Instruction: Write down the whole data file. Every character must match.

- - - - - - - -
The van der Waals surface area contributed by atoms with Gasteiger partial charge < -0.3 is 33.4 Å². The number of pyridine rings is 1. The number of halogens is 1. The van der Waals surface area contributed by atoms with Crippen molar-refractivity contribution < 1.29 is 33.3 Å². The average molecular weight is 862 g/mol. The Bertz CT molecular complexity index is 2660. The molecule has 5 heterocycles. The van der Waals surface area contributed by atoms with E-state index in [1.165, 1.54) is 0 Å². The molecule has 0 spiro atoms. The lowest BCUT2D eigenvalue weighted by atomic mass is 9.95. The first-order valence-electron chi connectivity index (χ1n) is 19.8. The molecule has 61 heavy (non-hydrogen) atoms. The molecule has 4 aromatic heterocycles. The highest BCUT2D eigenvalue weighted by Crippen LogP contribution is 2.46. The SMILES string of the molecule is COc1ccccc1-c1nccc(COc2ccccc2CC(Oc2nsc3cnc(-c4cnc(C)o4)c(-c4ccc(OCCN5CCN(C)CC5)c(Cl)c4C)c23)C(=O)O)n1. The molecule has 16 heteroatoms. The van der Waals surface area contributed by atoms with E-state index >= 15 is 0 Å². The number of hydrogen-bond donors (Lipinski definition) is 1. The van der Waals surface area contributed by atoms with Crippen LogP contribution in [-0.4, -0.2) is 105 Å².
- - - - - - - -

The van der Waals surface area contributed by atoms with Gasteiger partial charge < -0.3 is 33.4 Å². The number of pyridine rings is 1. The number of halogens is 1. The van der Waals surface area contributed by atoms with Crippen molar-refractivity contribution < 1.29 is 33.3 Å². The average molecular weight is 862 g/mol. The Bertz CT molecular complexity index is 2660. The molecule has 5 heterocycles. The van der Waals surface area contributed by atoms with E-state index in [1.165, 1.54) is 0 Å². The molecule has 0 spiro atoms. The lowest BCUT2D eigenvalue weighted by atomic mass is 9.95. The first-order valence-electron chi connectivity index (χ1n) is 19.8. The molecule has 61 heavy (non-hydrogen) atoms. The molecule has 4 aromatic heterocycles. The highest BCUT2D eigenvalue weighted by Crippen LogP contribution is 2.46. The SMILES string of the molecule is COc1ccccc1-c1nccc(COc2ccccc2CC(Oc2nsc3cnc(-c4cnc(C)o4)c(-c4ccc(OCCN5CCN(C)CC5)c(Cl)c4C)c23)C(=O)O)n1. The molecule has 16 heteroatoms. The van der Waals surface area contributed by atoms with E-state index >= 15 is 0 Å². The number of hydrogen-bond donors (Lipinski definition) is 1. The van der Waals surface area contributed by atoms with Crippen LogP contribution in [-0.4, -0.2) is 105 Å².